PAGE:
In 2020, the NFL introduced “Lift Every Voice and Sing” as a pre-game staple to be played before each NFL game. This song also referred to as the “black national anthem, ” was added to align the league with the Black Lives Matter movement.
The reason for its inclusion was to provide a concession for those who felt that the racist origins of “The Star-Spangled Banner” did not represent them.
However, designating a national anthem for only one racial group goes against everything America stands for.
This is something Conservative firebrand Kari Lake reinforced by choosing to sit during the song at the Super Bowl LVII in Glendale, Arizona.
“The @NFL played two different ‘National Anthems’ tonight. Someone just sent me a photo of @KariLake sitting during the first one,” conservative journalist Benny Johnson tweeted.
Lake confirmed her decision and stated that she subscribes to the idea of “one Nation, under God.”
Lake’s Twitter campaign explained:
“Our girl is against the idea of a ‘black National Anthem’ for the same reason she’s against a ‘white National Anthem,'” the account tweeted.
“She subscribes to the idea of ‘one Nation, under God.'”
Lake’s decision was met with accusations of racism and bigotry from the left, who claim America’s history is tainted by racism.
This led to the notion that “The Star-Spangled Banner” can only represent white people and that each individual should sing a different national anthem based on their skin color.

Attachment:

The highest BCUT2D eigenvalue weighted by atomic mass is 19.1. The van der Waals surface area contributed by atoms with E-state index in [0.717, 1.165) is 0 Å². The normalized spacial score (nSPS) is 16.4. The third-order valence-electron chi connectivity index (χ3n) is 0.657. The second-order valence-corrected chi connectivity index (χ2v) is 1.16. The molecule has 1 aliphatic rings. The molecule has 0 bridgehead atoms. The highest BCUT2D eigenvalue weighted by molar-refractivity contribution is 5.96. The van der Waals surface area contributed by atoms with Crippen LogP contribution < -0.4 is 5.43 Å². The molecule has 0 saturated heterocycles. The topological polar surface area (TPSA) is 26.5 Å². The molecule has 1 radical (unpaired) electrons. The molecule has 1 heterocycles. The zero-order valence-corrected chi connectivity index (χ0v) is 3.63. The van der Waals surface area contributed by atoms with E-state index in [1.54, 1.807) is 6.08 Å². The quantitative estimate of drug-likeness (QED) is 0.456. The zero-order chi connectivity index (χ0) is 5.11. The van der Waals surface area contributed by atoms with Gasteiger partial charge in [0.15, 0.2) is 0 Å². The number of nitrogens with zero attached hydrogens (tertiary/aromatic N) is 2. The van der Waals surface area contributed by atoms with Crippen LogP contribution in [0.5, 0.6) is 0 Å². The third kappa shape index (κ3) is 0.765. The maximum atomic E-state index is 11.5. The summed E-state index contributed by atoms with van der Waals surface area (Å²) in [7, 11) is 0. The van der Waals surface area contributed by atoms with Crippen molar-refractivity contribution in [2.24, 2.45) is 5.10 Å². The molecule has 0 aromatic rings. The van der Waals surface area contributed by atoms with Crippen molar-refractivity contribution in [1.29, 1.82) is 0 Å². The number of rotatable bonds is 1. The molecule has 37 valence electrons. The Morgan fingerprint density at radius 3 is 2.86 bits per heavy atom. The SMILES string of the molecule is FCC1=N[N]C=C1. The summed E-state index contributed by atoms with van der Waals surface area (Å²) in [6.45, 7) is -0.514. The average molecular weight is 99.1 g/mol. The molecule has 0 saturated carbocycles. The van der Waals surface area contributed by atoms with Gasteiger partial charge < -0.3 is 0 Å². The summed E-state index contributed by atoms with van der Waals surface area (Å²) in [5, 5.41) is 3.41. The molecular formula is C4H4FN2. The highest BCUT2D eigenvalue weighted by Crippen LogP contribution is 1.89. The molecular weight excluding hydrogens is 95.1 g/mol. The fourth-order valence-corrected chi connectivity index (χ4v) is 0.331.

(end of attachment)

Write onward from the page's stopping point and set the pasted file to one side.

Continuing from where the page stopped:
It is important to note that America is a country that has created more freedoms for more people than any other nation on the planet.
The country has one anthem, representing every person, regardless of race. Lake’s decision to stand up for this ideal at a time when so few people are willing to stand up for anything is commendable.
In conclusion, the NFL’s effort to reinforce its alignment with the Black Lives Matter movement by introducing “Lift Every Voice and Sing” as a pre-game staple has sparked a nationwide criticism.
While the song has noble origins, designating it as a national anthem for only one racial group is divisive and has led to a larger conversation about the role of national anthems in a culturally diverse society.